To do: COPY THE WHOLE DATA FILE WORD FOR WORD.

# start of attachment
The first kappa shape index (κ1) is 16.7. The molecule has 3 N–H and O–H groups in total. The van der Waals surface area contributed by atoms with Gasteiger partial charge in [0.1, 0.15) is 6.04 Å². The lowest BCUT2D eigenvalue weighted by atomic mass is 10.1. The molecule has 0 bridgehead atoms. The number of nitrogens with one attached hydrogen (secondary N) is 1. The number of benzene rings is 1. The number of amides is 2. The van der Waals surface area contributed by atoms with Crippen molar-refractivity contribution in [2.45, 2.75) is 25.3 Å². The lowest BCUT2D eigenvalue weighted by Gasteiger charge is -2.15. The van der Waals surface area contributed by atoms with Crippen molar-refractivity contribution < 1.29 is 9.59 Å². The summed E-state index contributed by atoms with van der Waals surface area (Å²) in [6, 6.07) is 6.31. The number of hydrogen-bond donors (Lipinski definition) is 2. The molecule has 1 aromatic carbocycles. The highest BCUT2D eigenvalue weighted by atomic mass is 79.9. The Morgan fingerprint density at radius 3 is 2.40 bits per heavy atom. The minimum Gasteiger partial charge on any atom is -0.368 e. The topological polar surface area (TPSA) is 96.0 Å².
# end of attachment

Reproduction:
The first kappa shape index (κ1) is 16.7. The molecule has 3 N–H and O–H groups in total. The van der Waals surface area contributed by atoms with Gasteiger partial charge in [0.1, 0.15) is 6.04 Å². The lowest BCUT2D eigenvalue weighted by atomic mass is 10.1. The molecule has 0 bridgehead atoms. The number of nitrogens with one attached hydrogen (secondary N) is 1. The number of benzene rings is 1. The number of amides is 2. The van der Waals surface area contributed by atoms with Crippen molar-refractivity contribution in [2.45, 2.75) is 25.3 Å². The lowest BCUT2D eigenvalue weighted by Gasteiger charge is -2.15. The van der Waals surface area contributed by atoms with Crippen molar-refractivity contribution < 1.29 is 9.59 Å². The summed E-state index contributed by atoms with van der Waals surface area (Å²) in [6, 6.07) is 6.31. The number of hydrogen-bond donors (Lipinski definition) is 2. The molecule has 1 aromatic carbocycles. The highest BCUT2D eigenvalue weighted by atomic mass is 79.9. The Morgan fingerprint density at radius 3 is 2.40 bits per heavy atom. The minimum Gasteiger partial charge on any atom is -0.368 e. The topological polar surface area (TPSA) is 96.0 Å².